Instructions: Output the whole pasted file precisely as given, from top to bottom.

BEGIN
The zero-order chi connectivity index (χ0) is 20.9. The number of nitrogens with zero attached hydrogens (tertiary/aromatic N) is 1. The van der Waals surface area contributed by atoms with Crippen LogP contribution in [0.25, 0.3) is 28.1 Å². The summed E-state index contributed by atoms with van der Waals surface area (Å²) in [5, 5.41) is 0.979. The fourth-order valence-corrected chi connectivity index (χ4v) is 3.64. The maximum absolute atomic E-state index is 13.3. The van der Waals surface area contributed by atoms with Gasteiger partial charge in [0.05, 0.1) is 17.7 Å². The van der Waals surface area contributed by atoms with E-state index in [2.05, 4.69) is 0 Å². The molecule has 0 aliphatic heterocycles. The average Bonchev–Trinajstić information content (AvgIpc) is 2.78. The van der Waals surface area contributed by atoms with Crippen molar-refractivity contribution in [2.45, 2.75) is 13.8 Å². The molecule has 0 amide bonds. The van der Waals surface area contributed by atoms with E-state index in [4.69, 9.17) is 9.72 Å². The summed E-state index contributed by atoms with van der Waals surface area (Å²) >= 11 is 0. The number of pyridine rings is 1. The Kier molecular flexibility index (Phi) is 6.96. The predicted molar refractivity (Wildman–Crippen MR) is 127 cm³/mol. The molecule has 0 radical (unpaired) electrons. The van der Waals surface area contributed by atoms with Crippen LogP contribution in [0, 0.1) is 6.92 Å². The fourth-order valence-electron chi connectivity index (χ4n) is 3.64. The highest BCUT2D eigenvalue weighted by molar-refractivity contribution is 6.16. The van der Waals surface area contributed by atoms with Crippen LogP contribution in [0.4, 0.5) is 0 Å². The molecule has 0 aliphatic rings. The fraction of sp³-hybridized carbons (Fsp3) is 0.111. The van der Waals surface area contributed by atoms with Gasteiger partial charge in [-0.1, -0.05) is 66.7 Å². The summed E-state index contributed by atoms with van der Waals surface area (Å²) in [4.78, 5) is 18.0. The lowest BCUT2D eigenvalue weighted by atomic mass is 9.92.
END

The zero-order chi connectivity index (χ0) is 20.9. The number of nitrogens with zero attached hydrogens (tertiary/aromatic N) is 1. The van der Waals surface area contributed by atoms with Crippen LogP contribution in [0.25, 0.3) is 28.1 Å². The summed E-state index contributed by atoms with van der Waals surface area (Å²) in [5, 5.41) is 0.979. The fourth-order valence-corrected chi connectivity index (χ4v) is 3.64. The maximum absolute atomic E-state index is 13.3. The van der Waals surface area contributed by atoms with Gasteiger partial charge in [0.05, 0.1) is 17.7 Å². The van der Waals surface area contributed by atoms with E-state index in [2.05, 4.69) is 0 Å². The molecule has 0 aliphatic heterocycles. The average Bonchev–Trinajstić information content (AvgIpc) is 2.78. The van der Waals surface area contributed by atoms with Crippen molar-refractivity contribution in [2.45, 2.75) is 13.8 Å². The molecule has 0 amide bonds. The van der Waals surface area contributed by atoms with E-state index in [4.69, 9.17) is 9.72 Å². The summed E-state index contributed by atoms with van der Waals surface area (Å²) >= 11 is 0. The number of pyridine rings is 1. The Kier molecular flexibility index (Phi) is 6.96. The predicted molar refractivity (Wildman–Crippen MR) is 127 cm³/mol. The molecule has 0 radical (unpaired) electrons. The van der Waals surface area contributed by atoms with Crippen LogP contribution in [0, 0.1) is 6.92 Å². The fourth-order valence-electron chi connectivity index (χ4n) is 3.64. The highest BCUT2D eigenvalue weighted by molar-refractivity contribution is 6.16. The van der Waals surface area contributed by atoms with Crippen LogP contribution in [0.4, 0.5) is 0 Å². The molecule has 0 aliphatic rings. The fraction of sp³-hybridized carbons (Fsp3) is 0.111. The van der Waals surface area contributed by atoms with Gasteiger partial charge in [-0.1, -0.05) is 66.7 Å². The summed E-state index contributed by atoms with van der Waals surface area (Å²) in [4.78, 5) is 18.0. The lowest BCUT2D eigenvalue weighted by atomic mass is 9.92.